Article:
Exactly what that means, we’ll get to in a moment or not, and if not this year, maybe next. In fact the heylige Gemora strangely refers to these two verses as a separate book unto themselves.  In other words instead of the 5 books of the toirah, there are 6. Actually, that’s not true either because one p’shat in the gemora suggests that there are mamish 7 books in total. Upside down and backward letters, a separate book, separating troubles, what’s going on here?

The heylige Gemora in Maseches Shabbos (116) discuses the message of these abnormal nuns. One explanation is that it comes to uproot these pesukim from their place and indicate that they really belong back in last week’s parsha of Nosoy where flags and marching formations were discussed in great detail. Mistama you’re wondering why the RBSO saw fit to epes place these pesukim here? Says the gemora: to separate between the two punishments. And what does that mean? Nu- if you open a chumish this shabbis and read, even in English for you oisvorfs that don’t understand the loshoin koidesh (Hebrew), you’ll find that the BNY are mamish out of control. They’re antsy and hungry for an expanded menu: they’re bored of eating Munn daily, they want watermelon and other items added, and they do lots of complaining. Ober the RBSO is not in the mood and unleashes several punishments upon them including death by fire and other zachen. Anyway, continues the gemorah: The first punishment comes right before the passuk of ויהי בנסוע .  The punishment that follows the pesukim was meted out for the Yiddin’s demand for meat consumption instead of the Munn. The RBSO however, did not want back to back punishments listed and broke them up with a set of Nuns surrounding these 2 verses. Ok, you might be wondering about this p’shat since the RBSO had no issue rattling off a few dozen consecutive punishments that await us for our chazzerish behavior just a few weeks back in Parshas Bechukoisay. Taka an excellent kasha.

This week’s parsha contains the first of many unfortunate incidents we’ll be reading about in the weeks ahead as we make our way  through Sefer Bamidbar where the BNY will spend the next 39 years (yes, an entire year seems to have passed already). As promised, we’ll skip ahead to the end of the parsha where we’ll find one of the most enigmatic narratives. Miriam and Aharoin said something disparaging about their brother Moishe that concerned his Kushite wife. Ok- what’s going on here? Says the heylige toirah….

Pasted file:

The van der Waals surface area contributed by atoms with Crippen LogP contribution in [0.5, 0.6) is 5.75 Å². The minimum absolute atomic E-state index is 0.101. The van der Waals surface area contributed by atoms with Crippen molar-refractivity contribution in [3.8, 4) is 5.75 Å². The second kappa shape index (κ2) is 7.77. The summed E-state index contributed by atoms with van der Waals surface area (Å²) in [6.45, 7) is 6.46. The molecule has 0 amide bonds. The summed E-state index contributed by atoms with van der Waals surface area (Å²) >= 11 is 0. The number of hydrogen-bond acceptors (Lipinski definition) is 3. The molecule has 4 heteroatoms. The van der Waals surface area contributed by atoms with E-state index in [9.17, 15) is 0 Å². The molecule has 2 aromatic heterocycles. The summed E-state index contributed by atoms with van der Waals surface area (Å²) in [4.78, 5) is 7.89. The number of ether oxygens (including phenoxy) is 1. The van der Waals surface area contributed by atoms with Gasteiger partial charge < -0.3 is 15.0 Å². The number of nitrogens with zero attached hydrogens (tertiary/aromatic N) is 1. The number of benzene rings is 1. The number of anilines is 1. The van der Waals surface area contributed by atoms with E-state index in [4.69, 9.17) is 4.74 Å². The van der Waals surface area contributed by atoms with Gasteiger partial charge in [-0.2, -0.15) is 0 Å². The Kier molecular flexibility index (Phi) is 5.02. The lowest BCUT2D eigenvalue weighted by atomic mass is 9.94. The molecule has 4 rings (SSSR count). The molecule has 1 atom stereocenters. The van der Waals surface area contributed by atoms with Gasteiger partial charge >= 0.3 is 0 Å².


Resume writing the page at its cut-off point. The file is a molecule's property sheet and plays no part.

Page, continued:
“…because of the Kushite woman, whom he had married, for he had married a Kushite woman” (Ibid.). What is a Kushite woman, why is Moishe’s wife being called the Kushite woman? Poshit geredt (plain and simply speaking) – because she was black! Is that clear enough? The heylige toirah doesn’t specifically tell us what was bothering them, so let’s try to figure it out. Luckily, many others before us did the same.

According to the Rashbam, the Kushite woman was a black woman descended from Cham, remember him? Seemingly, when Moishe reigned over the land of Kush for forty years, he married the queen of Kush but never consummated the marriage. The Midrash (Chronicles) relates that Moishe pushed her away “and wedged a sword between her and himself”. This expression implies that although Moishe entered into a sacred matrimonial union with the Kushite woman, he did not engage in a physical relationship with her. I imagine that it’s taka hard to have relations with a sword wedged husband and wife, lest permanent damage occur. Married 40 years without consummating the marriage? Mistama she had the longest headache on record. Did Moishe marry a second woman and what is the significance that she might have been black?

Anyway back to the story…. Miriam and Aharoin criticized Moishe for marrying this Canaanite woman. And the Rashbam is not alone as the Eben Ezra agrees that the Kushite woman is black. He doesn’t however buy into the entire queen story and the 40 year unconsummated marriage p’shat. Which black woman would put up with 40 years of celibacy? Instead he suggests that Moishe married Tziporah as we learned way back in Parshas Shemois and that she- Tzipoira was also black. Says the Eben Ezra: though Tzipoira was from Midian rather than Kush, her skin was black from the abundant sunlight there. Shoin! So Moishe liked and married a black woman, is that so giferlich? Was this the first time that Miriam and Aharoin laid eyes on her? Why was this considered loshoin horah and what happened next?